Judith Murdoch – Trustee
Judith first realised her passion for sustainability when she was the Marketing and CSR Manager at a global edible oils Company. Here she developed strategies for these functions and developed training for customers on all aspects of sustainable palm oil. Judith joined OLT in 2019 to share her supply chain and policy knowledge and helps reach out to companies looking for conservation projects.
Dr Erik Meijaard – Advisory Board
Dr Marc Acrenaz – Advisory Board
Dr Ian Singleton – Advisory Board
Dr Ian Singleton is Director of Conservation at PanEco Foundation and Scientific Director for the Sumatran Orangutan Conservation Programme. He was formerly Senior orangutan keeper at Jersey Wildlife Preservation Trust and Animal keeper at Royal Zoological Society of Scotland and Zoological Society of London. He studied at the University of Kent (PhD, Ecology; orangutan ranging behaviour, 1996 – 2000) and the University of Sunderland (BSc(hons), Environmental Science, 1984 – 1987).
Fitrian Ardiansyah – Advisory Board
Fitrian Ardiansyah is Indonesia Country Director at IDH – The Sustainable Trade Initiative, among others, in charge of ISLA (initiative for sustainable landscapes) and helping coordinate palm oil and pulp and paper programs in Indonesia. He is a Fellow at the International League of Conservation Writers, and a Scientific Advisor for the Orangutan Land Trust. He has helped think-tank organisations including Pelangi Indonesia and Article 33. He was undertaking doctoral research at the Crawford School, the Australian National University in Canberra, Australia.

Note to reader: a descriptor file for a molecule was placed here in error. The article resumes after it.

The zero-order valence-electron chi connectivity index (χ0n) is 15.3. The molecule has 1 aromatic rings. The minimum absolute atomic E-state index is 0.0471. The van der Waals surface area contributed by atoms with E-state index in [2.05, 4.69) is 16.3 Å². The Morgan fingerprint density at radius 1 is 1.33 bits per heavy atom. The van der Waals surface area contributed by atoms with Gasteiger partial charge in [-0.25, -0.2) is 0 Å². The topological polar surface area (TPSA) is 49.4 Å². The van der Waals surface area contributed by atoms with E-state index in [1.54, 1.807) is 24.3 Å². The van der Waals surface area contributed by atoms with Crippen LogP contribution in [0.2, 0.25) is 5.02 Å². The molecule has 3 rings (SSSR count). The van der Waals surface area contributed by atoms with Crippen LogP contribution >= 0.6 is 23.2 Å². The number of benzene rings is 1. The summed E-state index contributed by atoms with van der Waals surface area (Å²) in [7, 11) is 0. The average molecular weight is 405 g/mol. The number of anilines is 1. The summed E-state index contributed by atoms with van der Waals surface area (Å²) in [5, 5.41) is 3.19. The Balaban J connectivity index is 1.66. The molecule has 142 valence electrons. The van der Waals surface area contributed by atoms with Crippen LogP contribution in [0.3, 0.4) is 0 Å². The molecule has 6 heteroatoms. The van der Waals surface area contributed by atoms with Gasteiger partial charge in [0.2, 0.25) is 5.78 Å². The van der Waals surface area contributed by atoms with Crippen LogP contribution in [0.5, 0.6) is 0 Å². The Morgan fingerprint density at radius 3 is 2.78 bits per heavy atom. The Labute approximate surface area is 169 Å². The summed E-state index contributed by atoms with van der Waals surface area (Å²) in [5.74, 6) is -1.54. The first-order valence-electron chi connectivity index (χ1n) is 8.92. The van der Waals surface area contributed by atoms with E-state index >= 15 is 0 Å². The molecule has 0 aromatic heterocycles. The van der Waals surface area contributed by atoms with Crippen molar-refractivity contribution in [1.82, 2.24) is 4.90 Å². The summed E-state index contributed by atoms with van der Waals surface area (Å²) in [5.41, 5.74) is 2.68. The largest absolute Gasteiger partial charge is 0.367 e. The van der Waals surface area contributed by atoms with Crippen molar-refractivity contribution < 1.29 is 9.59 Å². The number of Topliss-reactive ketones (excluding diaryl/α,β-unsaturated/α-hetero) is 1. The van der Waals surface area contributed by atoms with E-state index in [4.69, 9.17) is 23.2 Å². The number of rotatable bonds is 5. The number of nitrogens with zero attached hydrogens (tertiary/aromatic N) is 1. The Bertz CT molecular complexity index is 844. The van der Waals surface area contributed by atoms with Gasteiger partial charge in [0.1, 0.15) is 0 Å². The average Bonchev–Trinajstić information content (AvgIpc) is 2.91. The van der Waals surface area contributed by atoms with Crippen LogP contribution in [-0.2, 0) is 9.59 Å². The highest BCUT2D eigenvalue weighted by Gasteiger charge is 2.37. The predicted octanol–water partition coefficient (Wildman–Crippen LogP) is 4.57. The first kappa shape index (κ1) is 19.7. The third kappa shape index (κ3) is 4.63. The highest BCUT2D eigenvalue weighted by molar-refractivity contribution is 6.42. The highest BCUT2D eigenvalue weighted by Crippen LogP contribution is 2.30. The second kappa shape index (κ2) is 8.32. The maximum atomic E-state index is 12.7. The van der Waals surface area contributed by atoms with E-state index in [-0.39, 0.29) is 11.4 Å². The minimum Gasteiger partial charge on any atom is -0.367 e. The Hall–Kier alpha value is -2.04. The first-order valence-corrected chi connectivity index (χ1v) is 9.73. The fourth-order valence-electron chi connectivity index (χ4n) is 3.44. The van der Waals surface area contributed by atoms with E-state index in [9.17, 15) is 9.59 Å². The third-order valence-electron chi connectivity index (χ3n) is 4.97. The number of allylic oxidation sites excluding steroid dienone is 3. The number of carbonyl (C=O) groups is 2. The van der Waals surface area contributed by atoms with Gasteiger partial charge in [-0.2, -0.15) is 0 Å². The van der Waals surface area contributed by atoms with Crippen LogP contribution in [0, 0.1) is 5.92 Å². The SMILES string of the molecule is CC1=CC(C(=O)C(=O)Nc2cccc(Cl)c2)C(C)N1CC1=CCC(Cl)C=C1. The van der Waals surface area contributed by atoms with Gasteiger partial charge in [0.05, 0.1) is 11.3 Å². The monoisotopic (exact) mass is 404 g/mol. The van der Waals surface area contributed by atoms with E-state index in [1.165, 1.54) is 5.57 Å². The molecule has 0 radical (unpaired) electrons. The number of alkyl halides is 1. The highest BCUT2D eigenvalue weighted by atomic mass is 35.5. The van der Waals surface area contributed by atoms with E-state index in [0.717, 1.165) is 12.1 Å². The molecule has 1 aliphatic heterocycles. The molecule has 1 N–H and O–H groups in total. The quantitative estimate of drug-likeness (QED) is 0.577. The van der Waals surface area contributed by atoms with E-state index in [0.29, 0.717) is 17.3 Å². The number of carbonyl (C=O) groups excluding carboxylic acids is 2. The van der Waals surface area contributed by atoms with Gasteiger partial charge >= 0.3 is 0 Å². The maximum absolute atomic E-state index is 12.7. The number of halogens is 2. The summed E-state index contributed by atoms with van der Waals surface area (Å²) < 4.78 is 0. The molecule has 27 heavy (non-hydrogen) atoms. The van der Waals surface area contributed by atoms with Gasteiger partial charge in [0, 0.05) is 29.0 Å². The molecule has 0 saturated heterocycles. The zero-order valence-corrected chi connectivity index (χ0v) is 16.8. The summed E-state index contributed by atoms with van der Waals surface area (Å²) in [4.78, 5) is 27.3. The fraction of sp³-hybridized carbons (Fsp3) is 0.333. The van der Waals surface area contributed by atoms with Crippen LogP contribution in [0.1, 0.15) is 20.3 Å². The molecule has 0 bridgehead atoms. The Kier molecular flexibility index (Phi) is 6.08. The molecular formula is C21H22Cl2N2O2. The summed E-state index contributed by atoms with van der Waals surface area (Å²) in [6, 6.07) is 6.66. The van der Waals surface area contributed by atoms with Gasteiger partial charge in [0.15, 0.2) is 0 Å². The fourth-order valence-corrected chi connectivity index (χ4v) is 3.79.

Dr Carl Traeholt – Advisory Board
Dr Carl Traeholt is the Southeast Asia Programme Director for Copenhagen Zoo.
Dr John Payne – Advisory Board
John (Junaidi) Payne led a Statewide survey of orangutans in Sabah in the mid-1980s, finding that there were about 20,000 individuals. In that period when half of Sabah’s forests had not been logged and oil palm plantations occupied only 2% of Sabah’s land, it was clear that dense breeding populations of the species were linked to low, flat, moist soils, irrespective of forest condition, and the best sites for oil palm. Based on that, he believes that we should help the species adapt over the next half-century to a lowland landscape of oil palm, orang-utan food plants and regenerating forest.
Dr Serge Wich – Advisory Board
Dr Serge Wich, OLT Advisory Board, is a biologist/ecologist with a keen interest in primates and tropical rain forests. His work focuses on pure and applied research. He has studied several primate species, but has been mainly focusing on orangutans and their habitat in recent years. He currently is a professor at Liverpool John Moores University in the Research Centre in Evolutionary Anthropology and Palaeoecology.
Bart W van Assen – Advisory Board
An Indonesianist for over two decades, Bart is endorsed as Quality Panel Member by the High Conservation Value Resource Network, as an independent trainer (P&C Lead Auditor and SCC) by the Roundtable for Sustainable Palm Oil, and as Certification Coach by The Borneo Initiative.
Bart has an extensive track record covering all disciplines of certification (prosperity, people & planet) in Indonesia. He has cooperated with various for-profit and not-for-profit entities in Indonesia and Malaysia and currently supports KAYON, a start-up initiative promoting a new approach to (tropical) rainforest conservation: pirate–a–tree.